Recently it was reported that Nio submitted an application for a secondary listing in Hong Kong in March, but was delayed in getting approval from the Hong Kong Stock Exchange due to user trust shareholding. This raises the question, what exactly is Nio's user trust?
User trust shareholding is a promise made by William Li, the founder, chairman, and CEO of Nio, in his letter to shareholders in the IPO prospectus in August 2018 - to grow with users and make Nio a truly user-centric company.
Li put up one-third of his Nio stock, or 50 million shares, and gave the right to dispose of its earnings to users.
On January 24, 2019, Nio user trust was officially established, which was worth about $328 million at that time.
It was previously reported that Li had planned to announce the formation of the user trust at Nio Day 2018, but was prevented from doing so by the company's legal department.
Citing industry sources, Lime Auto reported on Monday that the issues surrounding the Nio user trust centered on three main points:
Profitability challenges have resulted in Nio being unable to pay dividends in the near future and still relying on financing to maintain operations.
If the N value is calculated according to Nio Points Rule 2.0, new users have a disadvantage compared to previous users in terms of voting weight in trustee elections.
Fairness and equity in the use of trust proceeds are difficult to ensure and convincing.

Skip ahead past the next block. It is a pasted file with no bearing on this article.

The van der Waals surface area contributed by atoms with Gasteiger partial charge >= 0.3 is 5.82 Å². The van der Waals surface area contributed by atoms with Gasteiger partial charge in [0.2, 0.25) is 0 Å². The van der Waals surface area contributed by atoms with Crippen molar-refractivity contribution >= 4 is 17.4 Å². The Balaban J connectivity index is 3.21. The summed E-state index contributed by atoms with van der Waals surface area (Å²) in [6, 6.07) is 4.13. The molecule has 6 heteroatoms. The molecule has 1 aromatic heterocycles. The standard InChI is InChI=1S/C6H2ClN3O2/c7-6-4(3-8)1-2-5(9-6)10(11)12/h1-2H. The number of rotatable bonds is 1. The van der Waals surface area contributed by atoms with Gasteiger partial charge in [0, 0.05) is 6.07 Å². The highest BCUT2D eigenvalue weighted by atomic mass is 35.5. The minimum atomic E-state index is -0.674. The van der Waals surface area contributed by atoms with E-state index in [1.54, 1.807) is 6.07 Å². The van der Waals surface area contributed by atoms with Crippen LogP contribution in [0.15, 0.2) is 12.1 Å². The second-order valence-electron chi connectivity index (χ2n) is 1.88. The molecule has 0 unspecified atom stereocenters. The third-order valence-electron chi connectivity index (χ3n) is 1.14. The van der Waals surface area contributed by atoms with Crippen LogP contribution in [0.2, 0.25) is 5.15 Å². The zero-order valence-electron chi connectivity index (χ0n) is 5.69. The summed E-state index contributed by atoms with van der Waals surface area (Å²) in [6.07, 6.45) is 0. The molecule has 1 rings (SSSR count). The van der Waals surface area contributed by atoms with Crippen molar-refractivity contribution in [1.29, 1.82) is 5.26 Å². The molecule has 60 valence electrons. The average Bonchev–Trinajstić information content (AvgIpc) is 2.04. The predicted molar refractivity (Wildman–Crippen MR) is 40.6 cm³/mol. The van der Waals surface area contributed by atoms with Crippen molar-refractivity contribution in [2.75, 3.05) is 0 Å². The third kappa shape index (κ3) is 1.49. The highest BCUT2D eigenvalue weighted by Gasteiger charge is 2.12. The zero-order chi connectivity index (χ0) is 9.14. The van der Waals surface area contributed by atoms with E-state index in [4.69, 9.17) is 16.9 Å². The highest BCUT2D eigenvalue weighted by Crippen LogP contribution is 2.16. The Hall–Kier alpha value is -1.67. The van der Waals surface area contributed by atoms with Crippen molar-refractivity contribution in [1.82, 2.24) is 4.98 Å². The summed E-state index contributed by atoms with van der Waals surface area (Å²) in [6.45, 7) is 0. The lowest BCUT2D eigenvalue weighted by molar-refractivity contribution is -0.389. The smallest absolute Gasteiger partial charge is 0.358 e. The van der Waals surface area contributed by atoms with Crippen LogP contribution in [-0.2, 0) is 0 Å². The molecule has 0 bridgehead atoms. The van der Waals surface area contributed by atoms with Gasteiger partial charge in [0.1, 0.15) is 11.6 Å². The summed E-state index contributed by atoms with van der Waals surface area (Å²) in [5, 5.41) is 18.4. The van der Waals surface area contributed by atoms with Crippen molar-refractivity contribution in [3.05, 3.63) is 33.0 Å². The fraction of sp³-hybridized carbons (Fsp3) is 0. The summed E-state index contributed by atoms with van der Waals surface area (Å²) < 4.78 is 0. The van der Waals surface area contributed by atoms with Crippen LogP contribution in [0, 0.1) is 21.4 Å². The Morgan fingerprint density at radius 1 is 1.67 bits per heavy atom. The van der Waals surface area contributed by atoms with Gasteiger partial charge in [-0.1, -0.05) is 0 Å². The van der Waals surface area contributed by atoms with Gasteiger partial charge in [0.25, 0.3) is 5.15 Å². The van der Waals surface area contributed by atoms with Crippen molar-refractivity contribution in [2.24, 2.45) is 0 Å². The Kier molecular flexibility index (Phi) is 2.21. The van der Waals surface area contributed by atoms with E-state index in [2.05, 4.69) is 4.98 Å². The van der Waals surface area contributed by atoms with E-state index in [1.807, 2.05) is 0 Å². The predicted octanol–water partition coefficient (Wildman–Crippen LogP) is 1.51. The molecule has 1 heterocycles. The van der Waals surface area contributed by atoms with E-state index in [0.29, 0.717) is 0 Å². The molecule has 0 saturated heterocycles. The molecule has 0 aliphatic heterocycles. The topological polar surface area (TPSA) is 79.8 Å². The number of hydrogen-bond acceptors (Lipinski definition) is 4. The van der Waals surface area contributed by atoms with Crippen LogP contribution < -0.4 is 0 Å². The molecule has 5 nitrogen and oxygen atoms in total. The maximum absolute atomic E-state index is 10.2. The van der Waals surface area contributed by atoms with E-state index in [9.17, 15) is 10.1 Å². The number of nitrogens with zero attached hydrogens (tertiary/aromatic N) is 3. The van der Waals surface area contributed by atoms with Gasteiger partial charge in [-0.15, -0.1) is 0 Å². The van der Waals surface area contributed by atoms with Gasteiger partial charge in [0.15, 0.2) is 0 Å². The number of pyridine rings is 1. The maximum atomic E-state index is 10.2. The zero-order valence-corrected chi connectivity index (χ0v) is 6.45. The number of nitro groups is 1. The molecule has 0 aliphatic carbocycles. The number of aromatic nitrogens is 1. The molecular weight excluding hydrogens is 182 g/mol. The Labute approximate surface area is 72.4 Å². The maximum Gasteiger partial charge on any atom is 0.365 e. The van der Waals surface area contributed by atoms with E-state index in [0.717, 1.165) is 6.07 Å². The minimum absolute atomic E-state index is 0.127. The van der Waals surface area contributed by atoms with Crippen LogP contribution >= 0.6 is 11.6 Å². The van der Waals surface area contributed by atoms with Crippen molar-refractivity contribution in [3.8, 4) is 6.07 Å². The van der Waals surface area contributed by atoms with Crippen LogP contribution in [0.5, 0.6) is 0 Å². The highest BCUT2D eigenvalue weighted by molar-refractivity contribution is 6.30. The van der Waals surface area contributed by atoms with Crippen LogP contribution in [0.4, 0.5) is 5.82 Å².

"The core of the user trust is to enable users to enjoy the benefits of the stock, while creating a user ecosystem. The offline ecosystem is the user base for new car makers, and user trust is just one of the options," Lime Auto quoted CMS China analyst Bai Yiyang as saying.
As for how to address the impact of user trust holdings on Nio's secondary listing in Hong Kong, Bai believes it will require negotiations between the company, its lawyers and the exchange.
"My personal understanding is that this can be solved by some structured products," he said.
Nio submitted its application for a secondary listing in Hong Kong in the third week of March, but it has been more than three months since it was approved by the Hong Kong Stock Exchange, Tencent News reported last Friday.
This is mainly due to Nio's own problems, including user trust shareholdings, the report said, citing people familiar with the matter.
The report did not explain specifically why user trust holdings would affect Nio's listing in Hong Kong. And a later updated version removed the reference to user trusts.